Banana: the world’s most popular fruit?
A banana is just a banana—chances are, you’ve seen them, you eat them, and you take them for granted. However, a very mundane thing can have a rich and flavorful backstory.
Crunching the banana numbers
Wherever you live in this world, you’ve most probably had a banana or seen one. Bananas are readily available in any geographical location (except for, maybe, Antarctica). When you think about fruits, chances are that bananas are the first thing that comes to mind.
So, does it mean that bananas are the first among fruits in the world?
Technically speaking, not exactly. If we are talking production numbers, number one is a tomato—and yes, tomato is considered a fruit by botanists (although nutritionists still count tomatoes as vegetables). The planet grows about 180 million tons of tomatoes yearly. Bananas come second with 120 million tons, followed by watermelons and apples (about 100 million and 80 million tons respectively).
So, the answer really depends on how you slice it. While some highbrows may not agree with you, it is perfectly fine to exclude tomatoes from fruits. And if you do, bananas indeed become number one!
The highbrows can’t argue with one thing, though: bananas are the most popular when it comes to international trade. Almost 20% of all produced bananas go to export, which amounts to global trade of 14 billion dollars a year. On the other hand, the tomatoes’ trade tally is only 9 billion.
Whereas Asia is the largest producer of bananas (with India holding the crown among all countries), Latin America and the Caribbean region are the biggest exporters. The biggest importers are the USA, Germany, and Japan (though we still couldn’t find any numbers about Antarctica).
Read on to discover what makes bananas so tradeable, explore the variety of more than 1000 types of bananas, and marvel at how people use them besides just eating.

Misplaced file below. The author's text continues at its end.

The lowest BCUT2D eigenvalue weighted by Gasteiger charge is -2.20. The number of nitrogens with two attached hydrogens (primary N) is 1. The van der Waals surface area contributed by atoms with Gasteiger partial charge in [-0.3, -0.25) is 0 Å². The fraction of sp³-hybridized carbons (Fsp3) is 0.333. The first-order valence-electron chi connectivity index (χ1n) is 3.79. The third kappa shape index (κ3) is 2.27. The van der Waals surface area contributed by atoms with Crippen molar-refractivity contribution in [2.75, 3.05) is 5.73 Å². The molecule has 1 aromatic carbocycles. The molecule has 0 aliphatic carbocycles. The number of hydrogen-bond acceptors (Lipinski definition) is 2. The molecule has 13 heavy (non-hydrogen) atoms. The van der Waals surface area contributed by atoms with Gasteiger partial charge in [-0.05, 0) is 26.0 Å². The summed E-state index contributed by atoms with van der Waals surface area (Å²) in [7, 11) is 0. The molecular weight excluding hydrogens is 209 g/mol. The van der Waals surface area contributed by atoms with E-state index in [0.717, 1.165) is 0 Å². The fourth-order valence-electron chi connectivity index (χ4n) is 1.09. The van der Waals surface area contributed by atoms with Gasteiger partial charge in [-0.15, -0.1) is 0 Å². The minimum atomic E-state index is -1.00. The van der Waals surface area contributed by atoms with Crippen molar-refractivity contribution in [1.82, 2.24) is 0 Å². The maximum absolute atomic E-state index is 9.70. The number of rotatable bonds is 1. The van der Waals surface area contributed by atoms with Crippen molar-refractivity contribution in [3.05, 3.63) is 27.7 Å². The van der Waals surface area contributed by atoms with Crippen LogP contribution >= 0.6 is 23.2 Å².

What makes bananas so desirable, importable, and shippable?
Although banana plants are usually called trees, the botanists once again come to mess things up: by their classification, banana is a herb.
Scientifically speaking, the plant belongs to a genus called Musa. Its stem might look woody—but actually, it is made of huge leaf stalks.
Musa is native to Southeast Asia, and it mainly grows in warmer climates across the world. Its fruit—a banana—contains fiber, potassium, antioxidants, vitamins C and B6, and phytonutrients, making it an important food crop. Someone might have told you that bananas are radioactive. If so, relax. Technically, it is true: bananas are rich in potassium, and some of that is an unstable isotope K-40 that emits a tiny bit of radiation. However, you have much more potassium in your body (compared to a banana), so you are “radioactive” on even a higher level. Thus, the bananas’ radiation won’t harm you in any way—as well as that in spinach, salmon, avocados, and mushrooms, which are also rich in potassium.
Before a banana can reach you in a general store, it goes through various stages. After seedlings are planted, sprouting takes around 2 to 3 months; the flower appears in the sixth month. When the fruits become light green (from 9 to 12 months after planting), they are reaped.
Whereas many plants are seasonal, bananas can be collected all year long, growing in tropical and subtropical regions.
After the bananas are harvested, most of them go to local markets. However, some of them are transported to a pressing plant for export: there, the fruits are washed with water, arranged, gauged, and packed. When bananas are packed in a cardboard box, a number is placed on the case. This number is the personality code, which recognizes the farm where the banana was reaped, the pressing office, the date, and the pressing season. It then goes through a phytosanitary review or a similar trade assessment and is finally ready for shipping.
It requires a long time for bananas to cross the sea: up to two weeks. The fruits are transported in containers that keep the environment cold and ventilated.
Remember that bananas are harvested green? After arriving at a destination port, they are usually sent to a “ripening room”—a warehouse where ethylene gas is added. Ethylene gas is a natural hormone that stimulates the ripening process. Because of that, bananas continue to mature even after they get to a store shelf.